Optical Mapping of hiPSC-Derived Cardiac Monolayers Expressing Genetically-Encoded Voltage Indicators



Naim Shaheen, Rami Shinnawi, Irit Huber, Asaad Shiti, Gil Arbel, Amira Gepstein, Lior Gepstein
The Rappaport Faculty of Medicine, Technion - Israel Institute of Technology, Israel

Aims: To combine hiPSC-CM monolayers with either voltage sensitive dyes (VSDs, for short-term studies) or genetically-encoded voltage indicator (ArcLight, for long-term studies) to derive a unique model to study cardiac electrophysiology in human cardiac-tissue.

Methods and Results: Large monolayers (1cm diameter) were generated from normal and transgenic hiPSC-CMs expressing the genetically-encoded voltage indicator ArcLight. Synchronous beating developed in the monolayers as soon as 4d post-plating. A customized optical mapping setup was established (based on a fluorescent macroscope and an EMCCD). Loading the monolayers with voltage sensitive dye (VSD) Di-4-ANEPPS enabled monitoring action-potential wave propagation and construction of activation maps from both ArcLight and VSD signals. Despite ArcLight’s relatively slow kinetics, by optimizing the method for determining local activation time, we were able to construct ArcLight-based activation maps that did not differ from those constructed using VSD. Importantly, while VSD-based mapping was limited due to photobleaching and phototoxicity, ArcLight-based imaging displayed superior signal-to-noise (SNR) and allowed repeated imaging over several days. As expected, decreasing conduction velocities were observed when monolayers were paced with higher frequencies. Finally, programmed electrical stimulation allowed the generation of stable reentrant circuits in the ArcLight-hiPSC-CMs monolayers.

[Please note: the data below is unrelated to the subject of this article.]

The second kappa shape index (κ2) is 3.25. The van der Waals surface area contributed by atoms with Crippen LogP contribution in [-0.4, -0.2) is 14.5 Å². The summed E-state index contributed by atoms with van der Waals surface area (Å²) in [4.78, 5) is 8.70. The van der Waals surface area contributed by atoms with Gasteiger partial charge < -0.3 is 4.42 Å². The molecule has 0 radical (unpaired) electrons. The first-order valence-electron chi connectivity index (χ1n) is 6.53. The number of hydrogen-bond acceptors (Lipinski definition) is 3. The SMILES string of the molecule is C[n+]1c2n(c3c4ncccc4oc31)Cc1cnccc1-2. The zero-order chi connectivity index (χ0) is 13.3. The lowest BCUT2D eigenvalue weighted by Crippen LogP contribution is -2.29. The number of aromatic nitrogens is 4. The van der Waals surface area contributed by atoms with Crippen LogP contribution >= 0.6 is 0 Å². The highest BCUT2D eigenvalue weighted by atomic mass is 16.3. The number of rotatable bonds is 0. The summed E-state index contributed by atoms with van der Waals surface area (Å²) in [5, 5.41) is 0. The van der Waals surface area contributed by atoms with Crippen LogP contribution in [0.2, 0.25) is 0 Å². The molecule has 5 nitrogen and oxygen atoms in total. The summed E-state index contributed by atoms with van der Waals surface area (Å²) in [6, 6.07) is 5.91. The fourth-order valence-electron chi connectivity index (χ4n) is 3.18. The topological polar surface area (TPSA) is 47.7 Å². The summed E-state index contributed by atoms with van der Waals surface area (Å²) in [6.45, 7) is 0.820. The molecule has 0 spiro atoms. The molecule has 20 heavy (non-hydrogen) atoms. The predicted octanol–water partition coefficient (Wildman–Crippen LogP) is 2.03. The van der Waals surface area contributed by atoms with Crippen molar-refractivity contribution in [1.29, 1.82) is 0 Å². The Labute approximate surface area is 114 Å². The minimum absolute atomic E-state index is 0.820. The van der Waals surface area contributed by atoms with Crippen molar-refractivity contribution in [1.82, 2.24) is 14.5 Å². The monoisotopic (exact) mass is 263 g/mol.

Conclusions: (1) A large-scale monolayer-based hiPSC-derived cardiac-tissue model and an optical-mapping system were established to study conduction and arrhythmogenesis. (2) With the superior SNR, photostability and minimal cellular-toxicity, the stable ArcLight-iPSC line offers a reliable and robust solution for long-term repeated phenotyping of human cardiac-tissue. (3) The generated model could bring a unique value for the study of arrhythmia mechanism, disease modeling, and drug screening